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Why is the number of primitive ops for sum += 1 equal to three?

should we be looking at only “basic” operation amounts or “primitive operation” when solving for an equation for time complexity with respect to n?

Hello Eloy
The terms “basic” operations and “primitive” operations mean the same thing. Think of these as operations that can be performed by a hypothetical processor in one clock cycle, two clock cycles, or any constant number of clock cycles. Reading from a memory location into a processor register, writing to a memory location from a register and adding the values in two registers while saving the result in another register are all primitive operations.
So, sum += 1 involves:

  1. Reading the current value of the variable sum from memory to a register, say, register A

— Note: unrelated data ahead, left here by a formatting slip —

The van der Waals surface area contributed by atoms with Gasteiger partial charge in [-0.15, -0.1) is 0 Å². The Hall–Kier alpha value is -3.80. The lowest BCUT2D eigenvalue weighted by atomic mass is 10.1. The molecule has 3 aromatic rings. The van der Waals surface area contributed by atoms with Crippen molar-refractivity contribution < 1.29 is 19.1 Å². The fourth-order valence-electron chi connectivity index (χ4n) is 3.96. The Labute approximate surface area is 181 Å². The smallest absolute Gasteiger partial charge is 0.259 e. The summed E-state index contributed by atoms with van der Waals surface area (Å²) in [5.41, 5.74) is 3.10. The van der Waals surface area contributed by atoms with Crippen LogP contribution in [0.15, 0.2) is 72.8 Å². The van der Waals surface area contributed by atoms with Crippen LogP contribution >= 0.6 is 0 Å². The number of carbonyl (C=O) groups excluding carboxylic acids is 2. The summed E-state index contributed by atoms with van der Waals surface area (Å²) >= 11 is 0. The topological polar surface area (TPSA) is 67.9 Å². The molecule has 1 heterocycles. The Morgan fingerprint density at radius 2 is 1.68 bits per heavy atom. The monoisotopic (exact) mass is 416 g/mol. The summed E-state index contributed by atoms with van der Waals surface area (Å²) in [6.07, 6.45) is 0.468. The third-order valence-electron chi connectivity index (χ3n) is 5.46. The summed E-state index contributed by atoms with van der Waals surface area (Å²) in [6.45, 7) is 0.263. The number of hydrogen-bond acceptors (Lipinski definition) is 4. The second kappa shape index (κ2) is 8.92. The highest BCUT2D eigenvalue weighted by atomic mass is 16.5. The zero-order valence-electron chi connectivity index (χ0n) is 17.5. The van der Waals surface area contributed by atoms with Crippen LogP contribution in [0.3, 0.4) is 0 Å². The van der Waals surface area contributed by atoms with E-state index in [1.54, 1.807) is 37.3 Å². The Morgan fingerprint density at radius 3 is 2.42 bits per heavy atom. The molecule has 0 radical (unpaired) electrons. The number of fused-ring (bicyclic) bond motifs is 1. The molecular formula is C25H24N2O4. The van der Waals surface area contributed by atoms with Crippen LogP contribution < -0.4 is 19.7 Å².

2. Adding the constant 1 to the contents of register A, saving the result to register B

  3. Saving the contents of register B back to the memory location allocated for the variable sum

That is why we say that sum += 1 involves three primitive operations. I’m sure you are aware that, eventually, when we talk about asymptotic notation, the significance of the constants diminishes. So, even if you said sum += 1 involves two primitive operations, it would not be a serious mistake, in the long run. Please note that I have said “diminished” and not “vanished”. Leading constants are sometimes important even in asymptotic analysis, but that is an entirely different discussion.
Hope this helps.

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